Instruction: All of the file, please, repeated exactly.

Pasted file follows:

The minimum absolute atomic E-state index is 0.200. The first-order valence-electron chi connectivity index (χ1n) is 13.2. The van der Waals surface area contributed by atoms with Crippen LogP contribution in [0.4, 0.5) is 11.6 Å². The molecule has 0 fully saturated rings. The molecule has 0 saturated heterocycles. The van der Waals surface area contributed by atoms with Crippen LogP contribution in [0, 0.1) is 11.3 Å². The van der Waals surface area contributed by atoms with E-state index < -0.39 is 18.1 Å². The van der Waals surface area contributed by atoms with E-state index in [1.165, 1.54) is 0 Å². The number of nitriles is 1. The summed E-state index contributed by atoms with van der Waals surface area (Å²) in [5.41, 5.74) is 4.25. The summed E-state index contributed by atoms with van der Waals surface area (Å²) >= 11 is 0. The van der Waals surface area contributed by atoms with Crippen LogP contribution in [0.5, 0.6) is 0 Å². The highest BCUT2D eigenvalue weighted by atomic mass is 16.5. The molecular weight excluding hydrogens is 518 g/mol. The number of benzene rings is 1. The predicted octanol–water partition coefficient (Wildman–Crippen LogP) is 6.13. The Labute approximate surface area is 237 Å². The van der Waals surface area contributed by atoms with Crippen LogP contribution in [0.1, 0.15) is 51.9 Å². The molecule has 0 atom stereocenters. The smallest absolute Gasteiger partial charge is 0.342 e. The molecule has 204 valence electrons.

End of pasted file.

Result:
The minimum absolute atomic E-state index is 0.200. The first-order valence-electron chi connectivity index (χ1n) is 13.2. The van der Waals surface area contributed by atoms with Crippen LogP contribution in [0.4, 0.5) is 11.6 Å². The molecule has 0 fully saturated rings. The molecule has 0 saturated heterocycles. The van der Waals surface area contributed by atoms with Crippen LogP contribution in [0, 0.1) is 11.3 Å². The van der Waals surface area contributed by atoms with E-state index < -0.39 is 18.1 Å². The van der Waals surface area contributed by atoms with E-state index in [1.165, 1.54) is 0 Å². The number of nitriles is 1. The summed E-state index contributed by atoms with van der Waals surface area (Å²) in [5.41, 5.74) is 4.25. The summed E-state index contributed by atoms with van der Waals surface area (Å²) >= 11 is 0. The van der Waals surface area contributed by atoms with Crippen LogP contribution in [0.5, 0.6) is 0 Å². The highest BCUT2D eigenvalue weighted by atomic mass is 16.5. The molecular weight excluding hydrogens is 518 g/mol. The number of benzene rings is 1. The predicted octanol–water partition coefficient (Wildman–Crippen LogP) is 6.13. The Labute approximate surface area is 237 Å². The van der Waals surface area contributed by atoms with Crippen LogP contribution in [0.1, 0.15) is 51.9 Å². The molecule has 0 atom stereocenters. The smallest absolute Gasteiger partial charge is 0.342 e. The molecule has 204 valence electrons.